Maria Bicknell

Detail from a painting of Maria Bicknell by John Constable 1816 - Tate Gallery

Detail from a portrait by John Constable -1816

John Constable first met his future wife, Maria Bicknell when Maria was around the age of 12 and visiting her maternal grandfather Rev Durand Rhudde in East Bergholt. The couple met again when Maria was in her early twenties and they fell deeply in love and assumed they would marry.

However, Maria’s grandfather had other ideas and managed to thwart their marriage plans. Maria’s grandfather was the wealthy and irascible rector of East Bergholt. He’d argued with John’s father, Golding Constable at some time in the past (we do not know what the issue was) and he felt he should have been consulted about (and have sanctioned) any courtship in the Bicknell family. 

The portrait of Maria Bicknell is owned by the Tate Gallery. For more information about the portrait  painted in 1816 by John Constable please click Maria Bicknell

Maria Bicknell as a girl

1814 by John Constable Tate Gallery

Thwarted in love for 7 years

Class was an important factor in John Constable’s courtship problems. Constable was born the same year as Jane Austin and so the rural social scene he lived in was what Jane describes in her novels as, severely class ridden. Maria’s grandfather, would have been regarded ‘gentry’ while John Constable’s father, although  wealthy, was regarded as nouveau riche (new wealth) riches earned through ‘trade’ as a miller. Such a marriage would not have been approved of possibly by either family but certainly not the Bicknells and their relatives.

In addition to the class differences, Maria’s grandfather considered John Constable incapable of earning enough money to support a wife. In addition, he thoroughly disapproved of Constable’s friendship with John Dunthorne whom  he considered to be a dangerous aetheist. He threatened to disinherit Maria if she married Constable. As John had no regular income except £100 a year he received from his father, the couple were unable to marry.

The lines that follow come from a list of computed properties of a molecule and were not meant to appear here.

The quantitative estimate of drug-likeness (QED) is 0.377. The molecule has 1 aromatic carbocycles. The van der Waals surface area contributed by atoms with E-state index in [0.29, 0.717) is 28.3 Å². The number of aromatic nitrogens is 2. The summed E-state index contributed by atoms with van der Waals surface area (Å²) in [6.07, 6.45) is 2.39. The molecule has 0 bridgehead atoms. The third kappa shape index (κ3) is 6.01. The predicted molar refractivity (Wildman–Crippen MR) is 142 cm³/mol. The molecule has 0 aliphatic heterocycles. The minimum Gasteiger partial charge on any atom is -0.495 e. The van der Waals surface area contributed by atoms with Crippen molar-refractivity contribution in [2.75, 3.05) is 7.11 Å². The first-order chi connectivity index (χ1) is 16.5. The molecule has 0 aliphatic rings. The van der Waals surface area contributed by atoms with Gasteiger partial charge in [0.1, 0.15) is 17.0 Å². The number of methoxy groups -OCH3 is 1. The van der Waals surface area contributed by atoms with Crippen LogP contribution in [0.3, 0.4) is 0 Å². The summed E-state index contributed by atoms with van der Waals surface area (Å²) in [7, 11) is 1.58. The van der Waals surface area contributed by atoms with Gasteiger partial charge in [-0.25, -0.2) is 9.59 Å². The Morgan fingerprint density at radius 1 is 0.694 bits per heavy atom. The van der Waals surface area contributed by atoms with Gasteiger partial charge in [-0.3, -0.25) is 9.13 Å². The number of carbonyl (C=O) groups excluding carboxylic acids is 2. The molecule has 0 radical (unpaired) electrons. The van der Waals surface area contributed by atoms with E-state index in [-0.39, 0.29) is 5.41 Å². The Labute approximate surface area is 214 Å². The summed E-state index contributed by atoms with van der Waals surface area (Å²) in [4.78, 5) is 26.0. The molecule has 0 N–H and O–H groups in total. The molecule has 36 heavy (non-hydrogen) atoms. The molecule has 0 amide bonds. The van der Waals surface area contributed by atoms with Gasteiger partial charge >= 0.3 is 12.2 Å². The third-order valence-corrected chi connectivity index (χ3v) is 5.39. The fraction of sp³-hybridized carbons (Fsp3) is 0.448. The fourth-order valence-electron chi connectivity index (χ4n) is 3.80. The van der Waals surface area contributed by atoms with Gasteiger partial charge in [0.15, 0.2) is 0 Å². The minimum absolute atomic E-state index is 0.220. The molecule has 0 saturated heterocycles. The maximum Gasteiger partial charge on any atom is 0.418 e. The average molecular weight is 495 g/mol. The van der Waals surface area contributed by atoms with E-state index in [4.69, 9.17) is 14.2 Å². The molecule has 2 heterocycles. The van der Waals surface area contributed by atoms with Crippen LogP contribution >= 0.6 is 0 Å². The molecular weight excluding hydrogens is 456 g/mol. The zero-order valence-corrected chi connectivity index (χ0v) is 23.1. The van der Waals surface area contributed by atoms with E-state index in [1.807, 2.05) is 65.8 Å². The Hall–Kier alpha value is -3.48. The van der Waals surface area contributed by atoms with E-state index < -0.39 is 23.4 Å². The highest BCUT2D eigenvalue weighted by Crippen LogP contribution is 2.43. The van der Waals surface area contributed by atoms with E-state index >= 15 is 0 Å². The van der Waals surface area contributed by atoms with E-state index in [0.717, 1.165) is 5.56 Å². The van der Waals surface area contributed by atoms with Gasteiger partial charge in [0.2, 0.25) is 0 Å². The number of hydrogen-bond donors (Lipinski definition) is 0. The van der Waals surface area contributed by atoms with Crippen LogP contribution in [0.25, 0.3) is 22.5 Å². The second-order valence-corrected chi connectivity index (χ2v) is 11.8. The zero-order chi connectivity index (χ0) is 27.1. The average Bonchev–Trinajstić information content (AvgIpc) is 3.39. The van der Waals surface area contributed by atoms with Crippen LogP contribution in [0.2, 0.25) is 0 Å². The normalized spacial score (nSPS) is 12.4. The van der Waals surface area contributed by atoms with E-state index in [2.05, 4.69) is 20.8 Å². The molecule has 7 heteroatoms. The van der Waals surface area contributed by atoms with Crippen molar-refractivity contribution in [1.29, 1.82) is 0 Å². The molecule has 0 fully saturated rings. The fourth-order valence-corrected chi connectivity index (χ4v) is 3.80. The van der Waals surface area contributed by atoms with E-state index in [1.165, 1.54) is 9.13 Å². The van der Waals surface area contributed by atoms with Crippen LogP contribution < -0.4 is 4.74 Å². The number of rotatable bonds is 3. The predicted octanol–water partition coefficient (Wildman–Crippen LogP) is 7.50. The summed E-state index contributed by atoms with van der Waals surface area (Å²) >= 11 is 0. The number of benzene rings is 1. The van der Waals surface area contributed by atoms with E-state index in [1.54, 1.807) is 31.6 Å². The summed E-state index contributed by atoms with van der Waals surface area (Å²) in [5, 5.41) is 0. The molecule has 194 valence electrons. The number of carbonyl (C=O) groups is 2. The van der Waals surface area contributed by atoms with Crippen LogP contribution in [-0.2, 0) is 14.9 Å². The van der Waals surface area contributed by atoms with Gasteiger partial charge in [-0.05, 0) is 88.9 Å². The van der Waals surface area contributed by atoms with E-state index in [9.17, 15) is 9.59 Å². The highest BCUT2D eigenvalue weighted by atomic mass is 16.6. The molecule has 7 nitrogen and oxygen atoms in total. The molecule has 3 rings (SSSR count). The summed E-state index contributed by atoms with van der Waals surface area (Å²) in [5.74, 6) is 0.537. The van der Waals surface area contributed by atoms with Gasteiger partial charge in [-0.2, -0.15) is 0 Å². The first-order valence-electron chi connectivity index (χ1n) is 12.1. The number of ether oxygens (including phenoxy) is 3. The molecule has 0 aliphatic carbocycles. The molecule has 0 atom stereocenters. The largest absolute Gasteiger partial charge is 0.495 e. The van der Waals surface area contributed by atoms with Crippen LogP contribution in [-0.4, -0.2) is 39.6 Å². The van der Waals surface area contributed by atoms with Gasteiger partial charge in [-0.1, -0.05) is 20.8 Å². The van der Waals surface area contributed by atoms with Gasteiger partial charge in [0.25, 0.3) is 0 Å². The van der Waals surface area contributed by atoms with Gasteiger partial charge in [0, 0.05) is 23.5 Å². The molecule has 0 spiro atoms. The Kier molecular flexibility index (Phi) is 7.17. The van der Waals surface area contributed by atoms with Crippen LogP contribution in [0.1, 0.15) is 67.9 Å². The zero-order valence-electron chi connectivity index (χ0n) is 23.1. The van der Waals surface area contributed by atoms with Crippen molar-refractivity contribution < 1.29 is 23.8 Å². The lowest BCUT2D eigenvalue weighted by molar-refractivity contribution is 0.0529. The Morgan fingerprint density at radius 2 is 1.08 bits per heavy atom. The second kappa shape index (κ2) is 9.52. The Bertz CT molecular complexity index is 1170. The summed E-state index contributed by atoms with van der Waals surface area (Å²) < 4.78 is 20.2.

Maria and John continued their courtship in secret for seven years. Although Maria was John’s muse and inspiration,the strain of separation and secrecy caused John to become stressed and depressed. He gained a reputation for being moody, hostile and sarcastic in his professional dealings which did not help sell his pictures!

Black and white image of Charles Bicknell Maria Bicknell's father 1814 National Portrait Gallery

Charles Bicknell by D Murphy 1814

Maria’s father, Charles Bicknell (lawyer to Prince Regent), followed Rev Rhudde’s lead and banned the couple from meeting – although some of the younger Bicknell/Rhudde relatives thoroughly approved of the relationship. Owned by the National Portrait Gallery –  Charles Bicknell

Ann Constable (john’s mother) was always thinking of ways John might repair the relationship with the rector, including the gift of a painting of East Bergholt Church painted by her son.  The rector responded to the gift by sending John a £5 note in payment – not wanting to accept the painting from him as a gift.

Death of John Constable's father

The death of John’s father, Golding Constable in 1816 revealed the unusual arrangements he had made to ensure all his children received financial support after his death. For John, his father’s death led to an income of £200 a year and he also benefited from the sale of his father’s properties. A legal agreement Golding had drawn up with his youngest son Abram meant that Abram would manage the family business for the benefit of his brothers and sisters.

Marriage

With an income of £200+ a year John and Maria could afford to marry which, against the wishes of her father and grandfather. After a seven year secret courtship, John and Maria eventually married in 1816, in St Martin-in-the-Fields Church in London. John Constable was aged 40 and Maria was 28.

None of the Constable or Bicknell family attended.  Maria was immediately disinherited by her grandfather but her father, Charles Bicknell softened and gave the couple an allowance of £50 per year. During twelve years of marriage Maria had one miscarriage and seven live births. By 1824, she had given birth to four children, John, Minna, Charley and Isabel and although suffering from tuberculosis, she gave birth to three more, Emily, Alfie and Lionel before she died in November 1828 at the age of 41, ten months after the birth of her youngest son.

On his death in 1819, Rev Dr Rhudde relented and left all his grandchildren, including Maria, £4,000 each.